Indian human rights activist, senior journalist and former president of the All India Catholic Union John Dayal is this year’s winner of the prestigious annual Louis Careno Award for Excellence in Journalism, awarded to an individual or institution for their outstanding contribution to the press by the Indian Catholic Press Association (ICPA). Dayal has spent over four decades as a champion of minority rights and the right to freedom of religion or belief in India and is a household name within the Indian Christian community.
Continue reading “‘Freedom of expression and the courage to express oneself go hand in hand’ – an interview with John Dayal”
The award will be conferred by the ICPA on 10 December, Human Rights Day, which follows International Human Rights Defenders Day, during the 27th National Convention of Christian Journalists in Chennai. The ICPA described Dayal as “a prophet of our times who is among India’s foremost voices against human rights violations, particularly on the persecution of religious minorities.”
Last month, CSW spoke to Dayal about his early years as a journalist, the state of freedom of religion and belief in India today, role of the press and more.
Gao Zhisheng has been kidnapped, tortured and detained on and off by the Chinese Communist Party (CCP) regime since 2006. In 2019, his wife Geng He told the International Service for Human Rights that being disappeared has become “the norm in his life”.
In that same interview, she added, “My children and I have never experienced the common happiness of united families… We only have one wish, which is that Gao Zhisheng is alive and that he can come back home alive.”
Ms Geng, who has been in exile along with her and Gao’s children since 2009, has just marked another sad anniversary: the fifth anniversary of her husband’s most recent disappearance.
Continue reading “International Day of the Victims of Enforced Disappearances – Stories from China“
India’s Minister of External Affairs, Subrahmanyam Jaishankar, was recently asked how he saw the country’s role in defending free societies globally – a diplomatic way of confronting India on its failure to condemn Russia’s invasion of Ukraine.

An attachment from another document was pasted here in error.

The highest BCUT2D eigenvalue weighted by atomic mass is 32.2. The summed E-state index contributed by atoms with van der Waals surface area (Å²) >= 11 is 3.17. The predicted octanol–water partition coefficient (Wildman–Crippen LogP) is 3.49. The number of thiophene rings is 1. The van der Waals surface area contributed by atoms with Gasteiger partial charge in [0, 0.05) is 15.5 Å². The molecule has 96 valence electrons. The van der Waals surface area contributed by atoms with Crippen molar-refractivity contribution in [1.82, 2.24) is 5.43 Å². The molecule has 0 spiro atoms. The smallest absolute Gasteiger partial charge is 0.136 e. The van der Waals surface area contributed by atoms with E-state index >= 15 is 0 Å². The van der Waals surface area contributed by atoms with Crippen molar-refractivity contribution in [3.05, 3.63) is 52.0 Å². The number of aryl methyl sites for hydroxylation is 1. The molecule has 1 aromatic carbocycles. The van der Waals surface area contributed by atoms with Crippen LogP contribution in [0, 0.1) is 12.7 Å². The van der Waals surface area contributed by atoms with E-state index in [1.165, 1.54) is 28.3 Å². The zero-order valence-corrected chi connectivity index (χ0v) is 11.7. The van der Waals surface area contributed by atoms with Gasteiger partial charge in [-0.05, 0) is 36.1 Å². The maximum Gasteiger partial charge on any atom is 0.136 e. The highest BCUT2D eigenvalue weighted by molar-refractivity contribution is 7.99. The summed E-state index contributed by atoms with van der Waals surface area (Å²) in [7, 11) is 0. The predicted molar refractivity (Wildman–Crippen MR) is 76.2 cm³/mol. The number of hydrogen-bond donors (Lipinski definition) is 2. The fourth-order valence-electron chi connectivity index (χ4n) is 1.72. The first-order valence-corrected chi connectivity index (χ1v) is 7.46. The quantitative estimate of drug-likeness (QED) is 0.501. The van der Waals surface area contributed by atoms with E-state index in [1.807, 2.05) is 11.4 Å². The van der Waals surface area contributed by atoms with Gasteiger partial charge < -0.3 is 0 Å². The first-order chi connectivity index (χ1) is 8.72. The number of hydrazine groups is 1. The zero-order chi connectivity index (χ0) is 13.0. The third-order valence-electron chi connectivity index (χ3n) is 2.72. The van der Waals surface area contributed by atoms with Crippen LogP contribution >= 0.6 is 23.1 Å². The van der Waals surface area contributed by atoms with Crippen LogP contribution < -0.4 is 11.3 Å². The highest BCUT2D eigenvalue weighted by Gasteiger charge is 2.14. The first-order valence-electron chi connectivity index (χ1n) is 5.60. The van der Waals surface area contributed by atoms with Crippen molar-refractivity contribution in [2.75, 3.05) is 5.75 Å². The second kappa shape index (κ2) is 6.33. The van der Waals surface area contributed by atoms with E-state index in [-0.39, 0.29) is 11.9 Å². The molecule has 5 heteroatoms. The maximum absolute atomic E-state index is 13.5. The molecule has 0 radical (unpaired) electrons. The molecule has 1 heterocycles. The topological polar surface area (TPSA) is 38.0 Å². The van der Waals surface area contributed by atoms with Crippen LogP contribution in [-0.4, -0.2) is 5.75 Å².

His answer was, if not reassuring to human rights proponents, certainly honest: “Countries evolve a combination of values, interests […] and all of us would like to find the right balance”.
This has always been the tension at the heart of foreign policy. And the European Union (EU) is no exception. Article 2 of the Lisbon Treaty (which forms the constitutional basis for the bloc) reads: “In its relations with the wider world, the Union shall uphold and promote its values and interests”.
In our interactions with the EU, human rights organisations repeatedly appeal to the Union’s stated values. Whilst, in general, the EU is a benevolent global actor on human rights, there are instances where an appeal to values alone is not sufficient to galvanise action.
Continue reading “Human rights advocacy in a world of interests: why the EU fell short at India’s Raisina Dialogue”
In June, we published a blog post detailing the history of Dalit conversion in India and how this can often be an act of self-liberation for members of this historically underprivileged community. This continues to this day, however there are those in the community, particularly those who convert to Christianity or Islam, who can continue to face discrimination and hardship even after conversion.
For this blog, we spoke to a Christian who works on Dalit and other human rights issues in the country, who shared some of her own experiences and shed light on the issues that persist for Dalits in India today.
“Growing up as a Christian in India, there were some decisions that you had to make early on in life. One such decision was what I would put my caste down as in my school’s admission form. I was taught that we are all God’s children and we are all equal, but why was I being asked to classify myself? I was a Christian, so I ticked the box that said OC (Other Caste) because we were taught that Christians don’t have castes and that was the only sensible option available. Also, because I was privileged to not know what caste I belong to.
Continue reading “India’s reservation policy is meant to help Dalits, as long as they don’t convert to Christianity or Islam”